In June of 2020, TSB released a book that, as lifelong horse people, we feel is a game-changer. In HORSE BRAIN, HUMAN BRAIN, brain scientist and horsewoman Janet Jones uses plain language to explore the differences and similarities between equine and human ways of negotiating the world. Mental abilities—like seeing, learning, fearing, trusting, and focusing—are discussed from both human and horse perspectives. Things you might have intuitively understood about your horse, like the fact that he’ll spook at a garden hose (as one example), are now examined through the lens of how the equine brain functions. Other things you might have long puzzled over, like why he spooks at the same garden hose every time he sees it, are finally broken down into understandable reasons for behavior you can address in fair and safe ways.
HORSE BRAIN, HUMAN BRAIN is changing horsemanship, worldwide. Rights have already been sold to Germany, Japan, and Poland, as more people are hearing about the knowledge of brain science that can be easily applied to their equine activities, immensely improving their handling, training, and riding, whatever their skill level, whatever their discipline.
“The book the horse world has been waiting for.”
TIK MAYNARD, author of In the Middle Are the Horsemen
We recently caught up with author Janet Jones and asked her a little about her book, as well as what she hopes equestrians will gain from it.
TSB: Your book HORSE BRAIN, HUMAN BRAIN uses plain language to explain the differences in how the horse’s brain functions versus the human brain. When did it become clear to you that understanding equine perception and brain function was integral to sound horsemanship?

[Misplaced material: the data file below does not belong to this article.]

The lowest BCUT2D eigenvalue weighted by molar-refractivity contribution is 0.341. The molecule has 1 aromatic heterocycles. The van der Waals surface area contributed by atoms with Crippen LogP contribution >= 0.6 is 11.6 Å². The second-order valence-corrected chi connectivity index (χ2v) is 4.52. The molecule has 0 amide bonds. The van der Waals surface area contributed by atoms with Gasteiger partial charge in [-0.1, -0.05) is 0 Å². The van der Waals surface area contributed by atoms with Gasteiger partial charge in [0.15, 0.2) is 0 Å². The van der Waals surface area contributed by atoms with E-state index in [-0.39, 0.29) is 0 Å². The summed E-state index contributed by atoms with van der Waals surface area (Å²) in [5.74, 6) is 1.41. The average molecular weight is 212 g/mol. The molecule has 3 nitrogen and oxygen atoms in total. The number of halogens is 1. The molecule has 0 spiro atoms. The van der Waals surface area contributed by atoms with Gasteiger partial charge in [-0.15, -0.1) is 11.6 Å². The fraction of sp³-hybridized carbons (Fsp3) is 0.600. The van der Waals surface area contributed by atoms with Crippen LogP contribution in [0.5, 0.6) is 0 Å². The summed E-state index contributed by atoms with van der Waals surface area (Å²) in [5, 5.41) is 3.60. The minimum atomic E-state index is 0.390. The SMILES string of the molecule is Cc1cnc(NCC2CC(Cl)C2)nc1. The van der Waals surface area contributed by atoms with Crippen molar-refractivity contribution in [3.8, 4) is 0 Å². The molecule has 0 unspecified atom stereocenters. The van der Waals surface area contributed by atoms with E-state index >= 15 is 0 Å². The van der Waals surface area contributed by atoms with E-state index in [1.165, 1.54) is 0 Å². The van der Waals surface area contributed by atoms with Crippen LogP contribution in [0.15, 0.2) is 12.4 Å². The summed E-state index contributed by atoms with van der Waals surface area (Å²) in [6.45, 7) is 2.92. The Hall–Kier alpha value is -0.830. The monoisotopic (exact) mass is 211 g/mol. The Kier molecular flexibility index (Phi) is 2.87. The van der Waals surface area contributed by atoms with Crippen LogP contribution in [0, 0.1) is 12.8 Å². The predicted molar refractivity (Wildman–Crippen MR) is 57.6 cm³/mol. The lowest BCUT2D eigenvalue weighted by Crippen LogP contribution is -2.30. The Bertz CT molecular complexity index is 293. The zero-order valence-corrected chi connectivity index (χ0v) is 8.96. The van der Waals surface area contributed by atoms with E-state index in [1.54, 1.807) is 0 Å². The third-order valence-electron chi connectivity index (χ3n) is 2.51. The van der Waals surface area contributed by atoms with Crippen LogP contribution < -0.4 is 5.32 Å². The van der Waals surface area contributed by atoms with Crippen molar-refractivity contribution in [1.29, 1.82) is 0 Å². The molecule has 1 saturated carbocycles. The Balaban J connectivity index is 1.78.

JJ: It became most clear during the unplanned dismounts, especially in that moment between leaving the saddle and hitting the ground.
TSB: You relate a story of a fall as a teenage rider that resulted in bouts of amnesia that lasted for years, noting that this experience is what led you to the world of brain science. What was it about that period following the fall that made you want to know more, so much so that you eventually taught the subject at the collegiate level?
JJ: Wow, I must have banged my head really hard to have set brain science as my teenage goal.
TSB: You share many eye-opening realities related to the horse’s senses in your book. Which is the one that you or your horsemanship was most changed by once you had learned it?
JJ: The horse’s amazing double-sense of smell, which we humans tend to ignore completely because we don’t have one.
TSB: You speak convincingly of what the term “horsemanship” should mean in your book. It has long been called “the art of horsemanship,” and many would argue or acknowledge that emotion and intuition play a significant role in our day-to-day dealings with our horses. How should this traditional view of horsemanship be changed by the science you explore?